4 October 2013
The Oriental Museum was at least a fifty minute walk from my digs. I woke early in order to have a leisurely stroll through town and hopefully take some more pictures.
A mist hung about the river and cast an otherworldly feeling throughout the town. As I walked past Market Square I turned up North Bailey. It must have still been early for Durham because the streets were still deserted. I rounded the bend and walked through a stone archway and across Prebends Bridge. This was the spot; perhaps the most picturesque spot from which to view the Cathedral. I stopped and took some more photographs. It was quiet and still. The mist rose from the river and hung suspended in the cool morning air.
I stopped for a few moments just to consider my journey up until this point. It was now a lifetime ago that I boarded a plane back in the states to come to England. My life before that moment seemed like someone else’s. It was just as obscured in my memory as the river water under the heavy fog. I tried to brush my mental mist away but my new reality was far too strong at the moment. I was firmly standing there, on Prebends Bridge, looking out over the winding River Wear. That was the truth. The rest was dust and memory.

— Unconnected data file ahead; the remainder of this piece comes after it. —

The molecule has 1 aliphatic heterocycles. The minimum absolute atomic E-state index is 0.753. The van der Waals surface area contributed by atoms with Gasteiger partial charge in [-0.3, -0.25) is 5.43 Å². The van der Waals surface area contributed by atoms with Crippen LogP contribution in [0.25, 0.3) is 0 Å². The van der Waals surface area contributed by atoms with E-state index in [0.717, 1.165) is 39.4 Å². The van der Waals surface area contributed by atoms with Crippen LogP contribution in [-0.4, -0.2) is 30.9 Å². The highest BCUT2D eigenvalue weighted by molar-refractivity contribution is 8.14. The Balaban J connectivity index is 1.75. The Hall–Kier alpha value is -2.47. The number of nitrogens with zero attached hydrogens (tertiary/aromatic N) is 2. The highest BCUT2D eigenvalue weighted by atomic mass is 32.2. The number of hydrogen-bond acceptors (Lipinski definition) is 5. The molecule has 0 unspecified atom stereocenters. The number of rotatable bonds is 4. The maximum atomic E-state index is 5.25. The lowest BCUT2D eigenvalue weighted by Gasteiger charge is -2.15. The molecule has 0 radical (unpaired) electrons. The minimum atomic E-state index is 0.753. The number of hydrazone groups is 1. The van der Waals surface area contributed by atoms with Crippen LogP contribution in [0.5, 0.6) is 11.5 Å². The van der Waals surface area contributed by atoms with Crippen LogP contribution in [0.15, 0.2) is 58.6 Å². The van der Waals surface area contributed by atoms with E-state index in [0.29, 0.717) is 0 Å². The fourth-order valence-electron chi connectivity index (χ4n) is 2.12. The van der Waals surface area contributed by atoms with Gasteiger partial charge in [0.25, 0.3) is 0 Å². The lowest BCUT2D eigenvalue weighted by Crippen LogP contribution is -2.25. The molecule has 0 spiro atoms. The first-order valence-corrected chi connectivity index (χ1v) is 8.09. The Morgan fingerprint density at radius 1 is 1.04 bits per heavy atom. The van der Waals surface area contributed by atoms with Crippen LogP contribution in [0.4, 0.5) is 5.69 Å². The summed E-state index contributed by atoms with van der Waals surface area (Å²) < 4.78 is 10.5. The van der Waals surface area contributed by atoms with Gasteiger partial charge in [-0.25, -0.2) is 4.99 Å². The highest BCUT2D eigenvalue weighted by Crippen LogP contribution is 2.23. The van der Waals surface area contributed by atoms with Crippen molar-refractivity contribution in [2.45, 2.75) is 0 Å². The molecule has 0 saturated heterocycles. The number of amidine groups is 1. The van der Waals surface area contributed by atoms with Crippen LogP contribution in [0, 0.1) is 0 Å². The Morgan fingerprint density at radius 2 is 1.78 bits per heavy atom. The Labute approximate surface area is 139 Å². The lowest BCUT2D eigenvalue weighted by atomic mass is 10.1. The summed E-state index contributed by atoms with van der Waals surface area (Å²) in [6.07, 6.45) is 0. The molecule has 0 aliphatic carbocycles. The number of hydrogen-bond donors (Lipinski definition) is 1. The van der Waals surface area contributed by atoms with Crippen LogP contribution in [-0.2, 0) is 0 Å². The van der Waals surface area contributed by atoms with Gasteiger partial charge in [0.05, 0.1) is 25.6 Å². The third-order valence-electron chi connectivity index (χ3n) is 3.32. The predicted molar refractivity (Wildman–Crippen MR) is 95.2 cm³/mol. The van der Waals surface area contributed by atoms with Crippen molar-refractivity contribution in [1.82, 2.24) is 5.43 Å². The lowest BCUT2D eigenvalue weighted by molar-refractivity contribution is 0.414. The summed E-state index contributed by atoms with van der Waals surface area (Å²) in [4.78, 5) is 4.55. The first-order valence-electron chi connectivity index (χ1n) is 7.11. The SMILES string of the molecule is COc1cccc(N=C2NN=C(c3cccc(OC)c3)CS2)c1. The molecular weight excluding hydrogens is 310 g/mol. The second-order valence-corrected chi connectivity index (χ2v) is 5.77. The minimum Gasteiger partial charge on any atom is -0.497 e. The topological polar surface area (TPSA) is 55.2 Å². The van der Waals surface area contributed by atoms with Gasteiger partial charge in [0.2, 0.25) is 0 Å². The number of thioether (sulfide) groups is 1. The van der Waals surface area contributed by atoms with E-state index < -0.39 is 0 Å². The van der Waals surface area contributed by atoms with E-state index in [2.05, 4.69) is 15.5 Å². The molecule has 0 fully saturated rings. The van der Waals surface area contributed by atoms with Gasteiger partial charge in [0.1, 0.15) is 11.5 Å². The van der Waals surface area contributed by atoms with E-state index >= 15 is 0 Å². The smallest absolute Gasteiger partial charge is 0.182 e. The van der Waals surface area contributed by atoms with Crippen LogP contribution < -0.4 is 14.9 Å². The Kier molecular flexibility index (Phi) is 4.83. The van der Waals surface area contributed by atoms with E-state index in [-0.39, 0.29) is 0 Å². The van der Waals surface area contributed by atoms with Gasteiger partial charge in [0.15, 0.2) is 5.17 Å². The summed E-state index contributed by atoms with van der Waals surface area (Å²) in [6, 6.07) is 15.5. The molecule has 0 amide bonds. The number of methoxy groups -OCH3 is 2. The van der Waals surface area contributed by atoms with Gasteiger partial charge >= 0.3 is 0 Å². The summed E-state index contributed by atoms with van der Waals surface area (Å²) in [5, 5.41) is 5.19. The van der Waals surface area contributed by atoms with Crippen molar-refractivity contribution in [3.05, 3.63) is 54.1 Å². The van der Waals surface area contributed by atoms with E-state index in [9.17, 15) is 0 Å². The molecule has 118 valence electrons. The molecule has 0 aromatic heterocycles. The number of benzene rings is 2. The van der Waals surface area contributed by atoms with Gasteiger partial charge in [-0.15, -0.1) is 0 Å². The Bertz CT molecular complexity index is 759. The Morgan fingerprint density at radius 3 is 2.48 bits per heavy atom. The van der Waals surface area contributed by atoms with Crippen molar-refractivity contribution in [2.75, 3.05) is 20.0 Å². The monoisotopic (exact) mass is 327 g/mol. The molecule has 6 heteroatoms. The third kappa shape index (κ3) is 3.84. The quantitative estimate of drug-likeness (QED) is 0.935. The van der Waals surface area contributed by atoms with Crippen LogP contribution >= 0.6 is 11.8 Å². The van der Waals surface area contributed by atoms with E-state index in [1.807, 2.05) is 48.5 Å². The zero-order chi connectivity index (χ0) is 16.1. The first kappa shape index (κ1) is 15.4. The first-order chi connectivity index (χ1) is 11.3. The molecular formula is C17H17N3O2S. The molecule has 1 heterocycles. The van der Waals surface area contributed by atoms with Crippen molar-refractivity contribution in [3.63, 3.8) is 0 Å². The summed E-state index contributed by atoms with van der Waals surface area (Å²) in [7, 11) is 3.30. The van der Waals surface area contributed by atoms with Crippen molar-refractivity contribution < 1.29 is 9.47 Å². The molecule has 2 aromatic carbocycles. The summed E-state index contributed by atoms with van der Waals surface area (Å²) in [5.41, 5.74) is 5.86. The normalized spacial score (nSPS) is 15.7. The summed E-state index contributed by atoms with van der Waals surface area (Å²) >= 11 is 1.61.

I arrived at the Oriental Museum before Sophie. I sat on one of the red benches just outside the entrance. The walk had made me hot and I sweated underneath my short jacket. I took it off and turned my attention to my phone. I had come to realize in the last week and a half why people were so glued to their smart phones. I had learned how to check my mail, use Google Talk, update my Facebook Status, and text. I know had the perfect disguise if ever I was alone, I could just look, with that very specific focus everyone seems to get when staring at their phones, and no one would think I was loitering or lost.